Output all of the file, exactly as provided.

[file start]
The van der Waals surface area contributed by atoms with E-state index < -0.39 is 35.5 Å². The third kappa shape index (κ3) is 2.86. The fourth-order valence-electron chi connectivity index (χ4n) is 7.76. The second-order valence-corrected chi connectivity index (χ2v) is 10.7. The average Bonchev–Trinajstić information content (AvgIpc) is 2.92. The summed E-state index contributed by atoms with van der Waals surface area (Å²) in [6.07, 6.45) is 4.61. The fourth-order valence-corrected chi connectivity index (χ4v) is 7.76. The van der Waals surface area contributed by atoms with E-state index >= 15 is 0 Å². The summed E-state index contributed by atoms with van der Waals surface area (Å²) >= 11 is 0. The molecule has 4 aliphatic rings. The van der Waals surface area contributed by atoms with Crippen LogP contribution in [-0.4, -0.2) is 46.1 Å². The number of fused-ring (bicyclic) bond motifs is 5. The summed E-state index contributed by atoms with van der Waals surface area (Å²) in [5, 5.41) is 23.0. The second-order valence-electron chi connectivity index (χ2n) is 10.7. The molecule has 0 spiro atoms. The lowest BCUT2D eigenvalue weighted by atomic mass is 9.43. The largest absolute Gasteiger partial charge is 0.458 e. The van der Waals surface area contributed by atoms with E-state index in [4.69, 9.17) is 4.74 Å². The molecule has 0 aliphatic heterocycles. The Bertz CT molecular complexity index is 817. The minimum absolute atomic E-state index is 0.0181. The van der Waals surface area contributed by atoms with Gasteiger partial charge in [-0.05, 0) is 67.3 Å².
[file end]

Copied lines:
The van der Waals surface area contributed by atoms with E-state index < -0.39 is 35.5 Å². The third kappa shape index (κ3) is 2.86. The fourth-order valence-electron chi connectivity index (χ4n) is 7.76. The second-order valence-corrected chi connectivity index (χ2v) is 10.7. The average Bonchev–Trinajstić information content (AvgIpc) is 2.92. The summed E-state index contributed by atoms with van der Waals surface area (Å²) in [6.07, 6.45) is 4.61. The fourth-order valence-corrected chi connectivity index (χ4v) is 7.76. The van der Waals surface area contributed by atoms with E-state index >= 15 is 0 Å². The summed E-state index contributed by atoms with van der Waals surface area (Å²) >= 11 is 0. The molecule has 4 aliphatic rings. The van der Waals surface area contributed by atoms with Crippen LogP contribution in [-0.4, -0.2) is 46.1 Å². The number of fused-ring (bicyclic) bond motifs is 5. The summed E-state index contributed by atoms with van der Waals surface area (Å²) in [5, 5.41) is 23.0. The second-order valence-electron chi connectivity index (χ2n) is 10.7. The molecule has 0 spiro atoms. The lowest BCUT2D eigenvalue weighted by atomic mass is 9.43. The largest absolute Gasteiger partial charge is 0.458 e. The van der Waals surface area contributed by atoms with E-state index in [4.69, 9.17) is 4.74 Å². The molecule has 0 aliphatic heterocycles. The Bertz CT molecular complexity index is 817. The minimum absolute atomic E-state index is 0.0181. The van der Waals surface area contributed by atoms with Gasteiger partial charge in [-0.05, 0) is 67.3 Å².